Meet the New Boss
So last night Mrs. Bartender and I went to see Springsteen at Nissan Pavilion. First, a note about the venue. After a disastrous trip there two summers ago to see Sting and Annie Lennox on a Friday evening, I vowed never to see another show there again. The traffic to get there was horrendous, but even worse was the hour we sat in the parking lot after the show . But Springsteen trumped my dislike of the facility. Plus, going on a Sunday night meant the drive out would be easy (it was), and this time we ponied up for premier parking, which was perhaps the best $20 I ever spent as we were out of the lot within 30 seconds of turning my car on. So Nissan is off the barred list provided that I am not driving out during rush hour.
But to the show. Bruce was simply amazing. It was my 10th Springsteen concert but totally different from all the others (other than in the high energy level). For those not in the know, Bruce's new album is We Shall Overcome: The Seeger Sessions. No, Bruce is not covering Turn the Page, it is Pete Seeger. Strangely, none of the songs were written by Seeger, but he had played all of them. They can most simply be described as folk songs, not like Dylan pre-64, but a sort of fusion of gospel and jazz. And most of all the songs are lots of fun, and the band supporting Bruce, including a banjo and large horn section, was terrific. The amazing thing about these songs is even if you've never heard them before, they are so catchy (and, to be fair, repetitive) that it is simple to join in with Bruce. (I was amused by watching an entire audience singing along to a black spiritual, with the only non-white people that I saw there being members of the band.) He played virtually the entirety of the new album, although ironically enough did not play Shenandoah (only 40 miles from where the concert was taking place). He also played a few of his own tunes (Johnny 99, If I Should Fall Behind, Cadillac Ranch, and Ramrod), but they were completely rearranged, and I preferred the songs from the new album. I have to say that was a first at a concert, preferring the new stuff to the classics! There was a lot of Katrina talk (he opened this tour at Jazz Fest and one of the highlight was a moving version of When the Saints Come Marching In), and some antiwar moments. Just a great show.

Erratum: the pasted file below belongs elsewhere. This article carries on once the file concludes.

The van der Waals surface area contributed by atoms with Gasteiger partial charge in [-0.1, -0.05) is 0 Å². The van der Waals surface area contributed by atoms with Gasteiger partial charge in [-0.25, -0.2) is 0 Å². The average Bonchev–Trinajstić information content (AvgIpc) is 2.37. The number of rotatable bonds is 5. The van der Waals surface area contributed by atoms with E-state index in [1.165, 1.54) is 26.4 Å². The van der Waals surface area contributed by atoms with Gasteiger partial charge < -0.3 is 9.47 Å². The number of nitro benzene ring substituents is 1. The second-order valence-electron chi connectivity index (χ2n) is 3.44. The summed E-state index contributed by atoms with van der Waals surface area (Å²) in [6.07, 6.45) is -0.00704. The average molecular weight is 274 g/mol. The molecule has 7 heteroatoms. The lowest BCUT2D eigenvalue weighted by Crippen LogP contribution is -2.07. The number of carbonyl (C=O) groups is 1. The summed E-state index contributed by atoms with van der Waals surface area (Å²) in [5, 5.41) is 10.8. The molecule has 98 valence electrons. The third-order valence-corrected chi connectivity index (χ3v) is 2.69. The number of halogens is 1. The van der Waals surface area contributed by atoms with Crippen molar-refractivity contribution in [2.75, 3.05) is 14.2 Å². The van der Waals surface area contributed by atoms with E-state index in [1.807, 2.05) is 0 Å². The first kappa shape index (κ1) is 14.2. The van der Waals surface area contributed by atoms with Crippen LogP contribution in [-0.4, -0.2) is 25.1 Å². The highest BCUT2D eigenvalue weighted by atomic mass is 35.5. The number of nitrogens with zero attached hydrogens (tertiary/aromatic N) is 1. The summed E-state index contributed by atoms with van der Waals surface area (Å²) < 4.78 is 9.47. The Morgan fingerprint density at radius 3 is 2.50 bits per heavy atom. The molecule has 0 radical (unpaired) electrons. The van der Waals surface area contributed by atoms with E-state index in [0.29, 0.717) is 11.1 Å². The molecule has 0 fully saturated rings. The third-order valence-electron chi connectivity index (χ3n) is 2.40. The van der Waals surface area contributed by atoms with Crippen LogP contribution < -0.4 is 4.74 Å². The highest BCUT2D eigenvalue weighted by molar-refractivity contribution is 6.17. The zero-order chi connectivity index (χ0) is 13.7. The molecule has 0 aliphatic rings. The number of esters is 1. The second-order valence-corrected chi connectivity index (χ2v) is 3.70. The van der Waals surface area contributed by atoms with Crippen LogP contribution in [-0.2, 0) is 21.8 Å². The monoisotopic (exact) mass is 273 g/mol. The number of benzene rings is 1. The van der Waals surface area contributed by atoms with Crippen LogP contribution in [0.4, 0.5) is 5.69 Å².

One side night. Mrs. Bartender had no idea what to expect. I had used the word acoustic to describe the concert, so she was expecting a Nebraska-esque night. (If you don't get the reference, you shouldn't be reading this post.) While she thought the music was great and normally would be attempting to pull a Courtney Cox and begging the Boss to pull her up on stage, she still is not physically able to enjoy the rollicking show as much as she would have preferred. The only damper on a great, great show. While I can't wait to see Bruce again with the E Street band, his willingness to tour America's musical routes is a valuable service to all music fans.